Golf Today - Over 80000 pages of golf information
Golf News

Fairmont St Andrews - A Home at Home

St Andrews is a town which echoes with history and tradition for all golfers. But while the Old Course may be the game’s spiritual home, there is a relative newcomer that values these virtues just as much.

St Andrews is a town which echoes with history and tradition for all golfers. But while the Old Course may be the game’s spiritual home, there is a relative newcomer that values these virtues just as much.

As a multi-million-pound resort development owned by an American-founded chain, you might think Fairmont St Andrews wouldn’t necessarily adhere to the traditions of Scottish links golf – you’d be wrong.

The resort boasts two impressive courses but unhappy to rest on its laurels the five-star venue has recently undergone a £17m redevelopment which has seen the already highly rated courses significantly improved.

With stunning vistas of the white waters of St Andrews Bay and the famous old town from both layouts, there was always a strong sense of history but the recent work has made it even more so.

The Torrance course, designed by former Ryder Cup captain Sam Torrance, now has much more of a links golf feel to it. The natural contours of the coastal setting provide as near to a links experience as you’re likely to get without the terrain being classified as such. In addition, all 63 bunkers were completely rebuilt in a traditional Scottish revetted style, bringing the course even closer to the origins of the game.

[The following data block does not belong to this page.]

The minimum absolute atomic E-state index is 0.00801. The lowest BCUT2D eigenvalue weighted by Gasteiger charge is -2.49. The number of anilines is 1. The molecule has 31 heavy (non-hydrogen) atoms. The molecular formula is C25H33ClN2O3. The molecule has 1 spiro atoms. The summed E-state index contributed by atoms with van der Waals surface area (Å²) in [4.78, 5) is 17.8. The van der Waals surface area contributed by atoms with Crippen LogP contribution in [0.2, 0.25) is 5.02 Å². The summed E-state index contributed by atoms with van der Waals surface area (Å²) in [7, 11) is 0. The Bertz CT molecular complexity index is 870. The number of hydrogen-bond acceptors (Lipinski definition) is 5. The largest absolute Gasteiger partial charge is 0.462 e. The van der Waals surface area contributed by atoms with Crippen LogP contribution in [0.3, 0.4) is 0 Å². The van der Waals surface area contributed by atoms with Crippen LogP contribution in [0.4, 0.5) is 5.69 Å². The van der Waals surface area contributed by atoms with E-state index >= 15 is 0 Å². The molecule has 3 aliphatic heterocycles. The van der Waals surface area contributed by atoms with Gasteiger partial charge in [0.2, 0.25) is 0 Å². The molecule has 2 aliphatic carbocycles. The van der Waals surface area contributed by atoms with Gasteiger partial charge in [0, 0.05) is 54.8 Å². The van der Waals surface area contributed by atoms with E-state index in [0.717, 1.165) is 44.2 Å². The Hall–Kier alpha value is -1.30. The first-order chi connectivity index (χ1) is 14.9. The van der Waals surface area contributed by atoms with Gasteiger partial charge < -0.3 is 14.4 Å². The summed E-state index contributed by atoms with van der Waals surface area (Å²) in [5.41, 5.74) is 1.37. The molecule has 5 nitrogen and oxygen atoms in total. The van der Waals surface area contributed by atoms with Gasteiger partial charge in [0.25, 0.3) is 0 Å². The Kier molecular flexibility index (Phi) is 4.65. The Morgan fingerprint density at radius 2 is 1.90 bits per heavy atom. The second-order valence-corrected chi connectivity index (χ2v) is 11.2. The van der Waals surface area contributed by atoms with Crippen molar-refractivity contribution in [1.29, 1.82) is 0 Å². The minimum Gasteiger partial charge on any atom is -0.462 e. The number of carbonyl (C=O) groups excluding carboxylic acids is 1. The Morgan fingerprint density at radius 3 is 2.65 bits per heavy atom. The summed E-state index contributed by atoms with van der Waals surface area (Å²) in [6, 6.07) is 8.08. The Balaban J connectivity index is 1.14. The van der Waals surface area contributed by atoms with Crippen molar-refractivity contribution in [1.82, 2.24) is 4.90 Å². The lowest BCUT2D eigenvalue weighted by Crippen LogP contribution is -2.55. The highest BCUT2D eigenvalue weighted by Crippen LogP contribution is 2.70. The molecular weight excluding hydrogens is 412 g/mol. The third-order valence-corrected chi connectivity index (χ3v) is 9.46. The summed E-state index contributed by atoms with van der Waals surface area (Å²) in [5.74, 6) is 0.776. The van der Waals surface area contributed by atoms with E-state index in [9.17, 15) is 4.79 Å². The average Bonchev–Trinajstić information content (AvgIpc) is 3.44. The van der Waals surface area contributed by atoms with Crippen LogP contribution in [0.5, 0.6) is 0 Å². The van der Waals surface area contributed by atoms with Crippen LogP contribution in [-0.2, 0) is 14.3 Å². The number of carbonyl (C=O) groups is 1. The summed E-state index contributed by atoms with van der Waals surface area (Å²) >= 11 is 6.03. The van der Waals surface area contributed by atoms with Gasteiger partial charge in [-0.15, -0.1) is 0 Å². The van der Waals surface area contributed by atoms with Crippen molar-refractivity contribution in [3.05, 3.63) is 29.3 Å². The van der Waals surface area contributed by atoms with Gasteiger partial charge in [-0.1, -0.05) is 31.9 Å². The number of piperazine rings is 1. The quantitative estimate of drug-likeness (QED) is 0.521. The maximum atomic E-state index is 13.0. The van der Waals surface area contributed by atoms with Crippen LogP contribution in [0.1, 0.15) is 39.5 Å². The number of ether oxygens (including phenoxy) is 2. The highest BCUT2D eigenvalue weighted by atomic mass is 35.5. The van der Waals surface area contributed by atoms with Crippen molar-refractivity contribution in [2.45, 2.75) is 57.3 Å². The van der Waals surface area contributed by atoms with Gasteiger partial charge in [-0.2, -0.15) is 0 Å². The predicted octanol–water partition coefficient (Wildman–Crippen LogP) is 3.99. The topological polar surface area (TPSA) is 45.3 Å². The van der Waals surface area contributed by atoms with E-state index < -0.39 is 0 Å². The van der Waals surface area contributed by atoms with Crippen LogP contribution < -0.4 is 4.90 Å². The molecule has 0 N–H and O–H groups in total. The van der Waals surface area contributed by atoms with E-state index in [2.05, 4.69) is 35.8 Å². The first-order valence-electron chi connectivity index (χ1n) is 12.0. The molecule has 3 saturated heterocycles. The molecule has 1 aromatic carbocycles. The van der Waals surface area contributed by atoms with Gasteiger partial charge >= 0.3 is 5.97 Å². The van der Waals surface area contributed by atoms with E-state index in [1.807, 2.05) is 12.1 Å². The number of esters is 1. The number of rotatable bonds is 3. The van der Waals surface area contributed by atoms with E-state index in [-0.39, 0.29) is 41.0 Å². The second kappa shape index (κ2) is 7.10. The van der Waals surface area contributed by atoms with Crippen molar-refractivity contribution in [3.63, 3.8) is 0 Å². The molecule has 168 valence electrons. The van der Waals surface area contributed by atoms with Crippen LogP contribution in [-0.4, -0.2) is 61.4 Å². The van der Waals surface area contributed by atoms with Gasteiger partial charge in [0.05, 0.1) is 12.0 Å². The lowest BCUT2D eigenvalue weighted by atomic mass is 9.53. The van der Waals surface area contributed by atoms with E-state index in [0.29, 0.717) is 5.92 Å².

All of the tees and fairways have been worked on with only the greens, considered to be among the best in Scotland, left untouched. The result is a course that stays true to Torrance’s design albeit a little longer and with a few new challenges.

The par-three fifth plays across the prevailing wind which makes the right-hand bunker far more prominent, while the sixth has deep sand guarding both the fairway and green. The back nine starts with a green boasting no adjacent bunkers, but in getting to it golfers have to take on the course’s most challenging tee shot.

Water to the right and a large bunker to the left make laying up before the sand the cautious option, but those brave enough to take on the hazard will be rewarded with an easy approach to the unprotected green.

The next few holes all demand serious thought about where to place the first shot, with risk and reward readily available for those brave enough to take the fight to the fairways, but on some occasions discretion could prove to be the better part of valour with plenty of punishment waiting to be had by anyone who isn’t as accurate as they hope.

The penultimate hole is the most challenging of the par threes. Anything short will leave a difficult up-and-down with sand and out of bounds both significant factors as you try to find the dance floor. While getting on the green may be the problem on 17, it’s staying there that can cause trouble on the last hole with a slope from the back to the front causing many a ball to be gathered by deep bunkers – just take solace in the fact they’ll be the last you see.

And The Torrance’s new look has already been chosen to test some of the best players around, as a venue for The Open’s final local qualifying and the Cleveland Golf/Srixon Scottish Seniors Open.

But The Torrance is just one half of Fairmont St Andrews’ offering to golfers with The Kittocks providing an equally challenging and pleasurable 18 holes.

Formerly known as the Devlin, after designer Bruce Devlin, it has also benefited significantly from the £17m project that renovated the Torrance.